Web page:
Framer Cheat Sheet: Loops & arrays

Combine the two to create powerful and flexible prototypes.

I wrote this series of Framer cheat sheets for people who, like me, are not so great at writing code (but pretty darn good at copy & pasting). We will look at the very basics, simple properties and commonly used patterns. If you don’t have Framer yet, download a free 2 week trial. To see more in the series, check out The School of Do.

In this Framer Cheat sheet, we will look at the following:

  1. What is a loop
  2. What is an array
  3. Creating a loop
  4. Spacing layers in a loop
  5. Interactions in a loop
  6. Importing values from an array
  7. Pushing layers into an array
  8. Run a loop through an array to change all layers
  9. Common examples

1. What is a loop

Are you a lazy arse? Me too. Luckily, laziness pays off when it comes to loops. You start learning to think smart as opposed to hardcoding everything.

To prove my point — let’s say I need to make 3 layers.

To hardcode it, it takes 21 seconds — but imagine I needed to make 25 layers.

But to use a loop it takes 11 seconds. See how easy that is.

Just compare these two side by side.

2. What is an Array

An array stores information. This information can be images, names, values, booleans (true / false), layers and more. Think of an array as a list, or a simple database.

You can reference an array using square brackets [].

#This is an empty array
names = []
#These arrays have values
names = ["Mary", "Steve", "Mike", "Jane", "Sue"]
numbers = [ 2345, 3456, 6578, 5672, 23467]
Valid = [true, false, false, false, true]
images = ["cat.jpg", "dog.jpg", "dog 2.png"]

You can also reference a specific item in an array by using it’s position. NOTE: The first position in an array is a zero, and not a one. Don’t ask me why, Im still trying to find my zero finger when I count.

names = ["Mary", "Steve", "Mike, "Jane", "Sue"]

names[0] = “Mary”
names[1] = “Steve”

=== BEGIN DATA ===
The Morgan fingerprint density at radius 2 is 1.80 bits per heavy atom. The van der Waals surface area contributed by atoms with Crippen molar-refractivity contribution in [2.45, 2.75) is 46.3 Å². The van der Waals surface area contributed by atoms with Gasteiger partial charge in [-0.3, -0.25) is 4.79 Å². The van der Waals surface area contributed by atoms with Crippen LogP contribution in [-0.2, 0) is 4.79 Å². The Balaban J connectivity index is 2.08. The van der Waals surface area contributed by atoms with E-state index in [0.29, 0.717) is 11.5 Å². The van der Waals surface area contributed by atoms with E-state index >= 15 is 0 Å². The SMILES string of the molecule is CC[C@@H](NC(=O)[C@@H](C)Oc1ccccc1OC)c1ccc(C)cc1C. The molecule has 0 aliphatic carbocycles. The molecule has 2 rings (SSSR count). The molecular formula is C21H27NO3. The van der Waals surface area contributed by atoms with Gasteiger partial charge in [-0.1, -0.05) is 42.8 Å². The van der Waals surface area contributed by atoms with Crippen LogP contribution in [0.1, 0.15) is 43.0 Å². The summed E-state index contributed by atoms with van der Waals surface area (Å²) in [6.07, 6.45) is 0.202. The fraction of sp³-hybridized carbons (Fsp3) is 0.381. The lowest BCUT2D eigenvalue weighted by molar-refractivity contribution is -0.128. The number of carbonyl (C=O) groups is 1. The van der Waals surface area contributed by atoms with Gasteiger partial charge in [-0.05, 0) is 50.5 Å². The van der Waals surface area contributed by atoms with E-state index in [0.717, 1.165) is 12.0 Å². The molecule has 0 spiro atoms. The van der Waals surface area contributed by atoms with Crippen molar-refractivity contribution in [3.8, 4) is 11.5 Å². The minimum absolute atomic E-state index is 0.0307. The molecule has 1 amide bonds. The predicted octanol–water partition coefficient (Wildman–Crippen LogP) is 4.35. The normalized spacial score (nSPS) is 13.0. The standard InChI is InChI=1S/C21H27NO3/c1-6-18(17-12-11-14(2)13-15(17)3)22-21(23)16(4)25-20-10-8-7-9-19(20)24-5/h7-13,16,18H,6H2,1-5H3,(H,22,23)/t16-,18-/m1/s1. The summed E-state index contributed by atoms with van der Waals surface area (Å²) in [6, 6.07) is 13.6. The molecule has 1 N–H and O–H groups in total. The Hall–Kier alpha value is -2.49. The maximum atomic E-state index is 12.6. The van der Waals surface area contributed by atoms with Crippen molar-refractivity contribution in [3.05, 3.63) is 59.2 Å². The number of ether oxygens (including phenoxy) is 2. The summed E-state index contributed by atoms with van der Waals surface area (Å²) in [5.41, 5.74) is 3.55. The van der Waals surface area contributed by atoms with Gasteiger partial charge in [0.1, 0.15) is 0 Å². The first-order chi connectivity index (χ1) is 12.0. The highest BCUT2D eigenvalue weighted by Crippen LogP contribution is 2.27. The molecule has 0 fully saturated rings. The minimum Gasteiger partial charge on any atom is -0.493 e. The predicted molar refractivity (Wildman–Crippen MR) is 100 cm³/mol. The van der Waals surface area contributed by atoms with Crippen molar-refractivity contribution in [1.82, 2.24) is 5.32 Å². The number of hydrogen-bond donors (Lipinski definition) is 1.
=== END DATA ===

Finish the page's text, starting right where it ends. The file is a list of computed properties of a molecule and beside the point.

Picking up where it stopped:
names[2] = “Mike”

3. Creating a loop

A loop allows you to create multiple objects with the same values.

To set up a loop, or a for-loop, just do the following:

for i in [0...15]
layer = new Layer
#This example will make 15 layers

You always start a loop with the word for. Following this is your counter — most people use an i, but you can use anything ( in case you are wondering, for Jacksparrow in [0...15] still works). After that, you then have in. Then after that you show from where to where your array will start. Traditionally you start at 0, and end at the number of your choice. Your range will always be between square brackets [] and separated by an ellipsis ....

With two fullstops (0..3) the range includes the last number (0,1,2,3). With three fullstops (0...3) , the range excludes the last number (0, 1, 2). 
(Thank you German Bauer!)

4. Spacing layers in a loop

Maths. Don’t you miss it? Just kidding, I know you are a designer. Luckily Framer will give you the answer, but you just have to figure out the question.

To evenly space items vertically in a loop, you multiply the height of the layer with the i. Because the i changes value with each loop, the values will change.

for i in [0...8]
card = new Layer
height: 60
y: 60 * i

In using the above example, the y for the first card will be: 60 * [0] = 0, (first card).y = 60 * [0] = 0
(second card).y = 60 * [1] = 60
(third card).y = 60 * [2] =120

5. Interactions in loops

Interactions in loops work the same as normal right?
Try the following:

for i in [0...6]
layer = new Layer
width: 100
height: 50
x: 110 * i + 10

layer.on Events.MouseOver, ->
layer.backgroundColor = "#00aeff"

Did something like this happen:

Even though you hover over the other layers — the last layer will always change. This is because by just says “layer.backgrou..” you are referring to the last layer created. Not necessarily the one you are hovering over. So how do we fix this? We use the word this instead of the layer name in the event’s section.

for i in [0...6]